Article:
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Is My Money Safe?

POSTED: September 21, 2008, 12:00 pm

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IWall Street  Crash of 1929s my money safe? That seems to be the question many Americans are asking in the face of the nation’s worst economic crisis since the Great Depression. As news of the collapse of financial institutions dominates websites, newspapers and television news, the average American may be feeling a bit uneasy about the security of their hard earned dollars in their bank accounts. For the most part, you can rest assured that your money is fine.

One of the positive consequences of the big crash of ’29 was a federal regulatory system to insure that deposits were protected in the event of a bank’s collapse. The Federal Deposit Insurance Corporation (FDIC) was created in 1933 as a result of the wave of bank failures in the 1920’s and 1930’s. It was established by the Banking Act of 1933, signed into law by President Franklin Delano Roosevelt on June 16, 1933.

Savings, checking and other deposits are generally insured up to $100,000 per depositor in each bank or thrift that the FDIC insures. Also, deposits held in different categories of ownership – single or joint accounts – may be insured separately. The FDIC also offers protection for retirement accounts such as individual retirement accounts (IRA’s) or Keoghs, up to $250,000. Amazingly, since the start of FDIC insurance no depositor has ever lost cent of insured funds.

The FDIC is an independent agency of the federal government but is does not receive a Congressional appropriation. It is governed by a five person Board of Directors, appointed by the President and confirmed by the U.S. Senate. The board meets once a month. The agency is funded by premiums that bank and thrifts pay for deposit insurance coverage and from earnings in investments in U.S. Treasury securities. The agency directly oversees some 5,250 banks and savings banks across the country, about half of all banking institutions. The term “insured bank” means a bank that is insured by the FDIC, including banks charted by the federal government and most banks chartered by state governments. An insured bank must display the FDIC sign at the window of each teller. The FDIC has funds totaling $49 billion and insures about $3 trillion of deposits. The agency does not insure securities, mutual funds or similar types of investments a bank may offer.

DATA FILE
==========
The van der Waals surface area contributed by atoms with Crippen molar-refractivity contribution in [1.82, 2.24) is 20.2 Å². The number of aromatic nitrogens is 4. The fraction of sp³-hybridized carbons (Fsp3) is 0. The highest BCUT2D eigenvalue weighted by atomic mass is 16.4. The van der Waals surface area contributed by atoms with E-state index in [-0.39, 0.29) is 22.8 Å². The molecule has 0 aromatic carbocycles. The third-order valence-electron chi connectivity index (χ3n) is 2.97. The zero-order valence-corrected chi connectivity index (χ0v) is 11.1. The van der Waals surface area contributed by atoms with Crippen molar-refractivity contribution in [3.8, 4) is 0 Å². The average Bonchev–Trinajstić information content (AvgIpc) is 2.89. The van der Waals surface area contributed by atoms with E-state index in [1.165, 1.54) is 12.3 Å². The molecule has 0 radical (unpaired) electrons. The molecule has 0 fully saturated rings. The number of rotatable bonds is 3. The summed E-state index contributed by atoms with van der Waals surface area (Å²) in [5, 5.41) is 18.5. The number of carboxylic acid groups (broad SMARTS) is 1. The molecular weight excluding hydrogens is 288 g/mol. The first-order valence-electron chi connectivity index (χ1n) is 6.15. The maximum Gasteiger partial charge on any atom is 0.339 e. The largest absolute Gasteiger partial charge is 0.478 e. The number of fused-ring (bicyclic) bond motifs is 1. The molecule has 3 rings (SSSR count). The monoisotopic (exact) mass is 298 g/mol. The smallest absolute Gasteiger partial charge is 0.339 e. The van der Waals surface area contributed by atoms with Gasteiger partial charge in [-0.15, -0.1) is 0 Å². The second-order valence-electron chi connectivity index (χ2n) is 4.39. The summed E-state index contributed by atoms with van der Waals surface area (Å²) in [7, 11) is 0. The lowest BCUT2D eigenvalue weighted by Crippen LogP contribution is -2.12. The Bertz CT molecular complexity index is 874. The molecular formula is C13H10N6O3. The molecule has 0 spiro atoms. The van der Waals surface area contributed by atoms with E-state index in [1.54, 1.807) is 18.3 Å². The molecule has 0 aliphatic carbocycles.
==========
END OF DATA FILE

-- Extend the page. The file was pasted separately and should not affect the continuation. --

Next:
When a bank or savings institution fails, it is usually closed by its chartering authority; either a state regulator, the Office of the Comptroller of the Currency, or the Office of Thrift Supervision. Upon a bank’s collapse the FDIC has several courses it can take. Generally, the agency most often sells the deposits and loans of the failed institution to another institution. Customers of the failed institution automatically become customers of the new institution.

FDIC insurance covers the balance of each depositor’s account, dollar for dollar, up to the insurance limit, including principal and any accrued interest through the date of the insured bank’s closing.

So the answer to the question originally posed - Is my Money Safe? – is yes, with certain conditions. Should you have any concerns about your deposits you should consult with your bank.

Despite the rash of bad news, most banks in the country are doing well and there is little danger of the type of widespread panic that resulted when the stock market crashed in 1929. Today, federal oversight and regulation, nonexistent in the early 1900’s provides a layer of protection for the average depositor.

The following are some frequently asked questions and answers provided by the FDIC:

Who does the FDIC insure?

Any person or entity can have FDIC insurance on a deposit. A depositor does not have to be a citizen, or even a resident of the United States. FDIC insurance only protects depositors, although some depositors may also be creditors or shareholders of an insured bank.

What does FDIC deposit insurance cover?

FDIC insurance covers deposits received at an insured bank. Types of deposit products include checking, NOW, and savings accounts, money market deposit accounts (MMDA), and time deposits such as certificates of deposit (CDs).

What is the source of funding used by the FDIC to pay insured depositors of a failed bank?

The FDIC’s deposit insurance fund consists of premiums already paid by insured banks and interest earnings on its investment portfolio of U.S. Treasury securities. No federal or state tax revenues are involved.

How am I notified when my bank has been closed?

The FDIC notifies each depositor in writing using the depositor's address on record with the bank. This notification is mailed immediately after the bank closes.

When the failed bank is acquired by another bank; the assuming bank also notifies the depositors. This notification usually is mailed with the first bank statement after the assumption.

Every effort also is made to inform the public through the news media, town meetings, and notices posted at the bank.

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